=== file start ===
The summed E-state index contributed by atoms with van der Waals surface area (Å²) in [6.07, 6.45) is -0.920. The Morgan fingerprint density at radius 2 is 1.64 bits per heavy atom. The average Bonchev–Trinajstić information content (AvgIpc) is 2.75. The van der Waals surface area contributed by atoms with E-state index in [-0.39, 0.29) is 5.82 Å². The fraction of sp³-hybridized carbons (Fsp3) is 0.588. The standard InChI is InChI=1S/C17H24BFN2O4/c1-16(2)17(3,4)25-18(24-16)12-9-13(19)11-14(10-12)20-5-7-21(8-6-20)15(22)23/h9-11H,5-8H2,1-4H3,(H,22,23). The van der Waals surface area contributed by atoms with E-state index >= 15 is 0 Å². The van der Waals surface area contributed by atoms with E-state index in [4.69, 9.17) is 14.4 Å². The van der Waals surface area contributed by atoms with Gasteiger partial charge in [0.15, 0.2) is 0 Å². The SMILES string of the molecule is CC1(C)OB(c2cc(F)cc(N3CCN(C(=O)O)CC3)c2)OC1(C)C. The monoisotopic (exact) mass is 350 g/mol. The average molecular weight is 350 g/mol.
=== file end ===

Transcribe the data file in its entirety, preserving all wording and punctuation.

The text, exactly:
The summed E-state index contributed by atoms with van der Waals surface area (Å²) in [6.07, 6.45) is -0.920. The Morgan fingerprint density at radius 2 is 1.64 bits per heavy atom. The average Bonchev–Trinajstić information content (AvgIpc) is 2.75. The van der Waals surface area contributed by atoms with E-state index in [-0.39, 0.29) is 5.82 Å². The fraction of sp³-hybridized carbons (Fsp3) is 0.588. The standard InChI is InChI=1S/C17H24BFN2O4/c1-16(2)17(3,4)25-18(24-16)12-9-13(19)11-14(10-12)20-5-7-21(8-6-20)15(22)23/h9-11H,5-8H2,1-4H3,(H,22,23). The van der Waals surface area contributed by atoms with E-state index >= 15 is 0 Å². The van der Waals surface area contributed by atoms with E-state index in [4.69, 9.17) is 14.4 Å². The van der Waals surface area contributed by atoms with Gasteiger partial charge in [0.15, 0.2) is 0 Å². The SMILES string of the molecule is CC1(C)OB(c2cc(F)cc(N3CCN(C(=O)O)CC3)c2)OC1(C)C. The monoisotopic (exact) mass is 350 g/mol. The average molecular weight is 350 g/mol.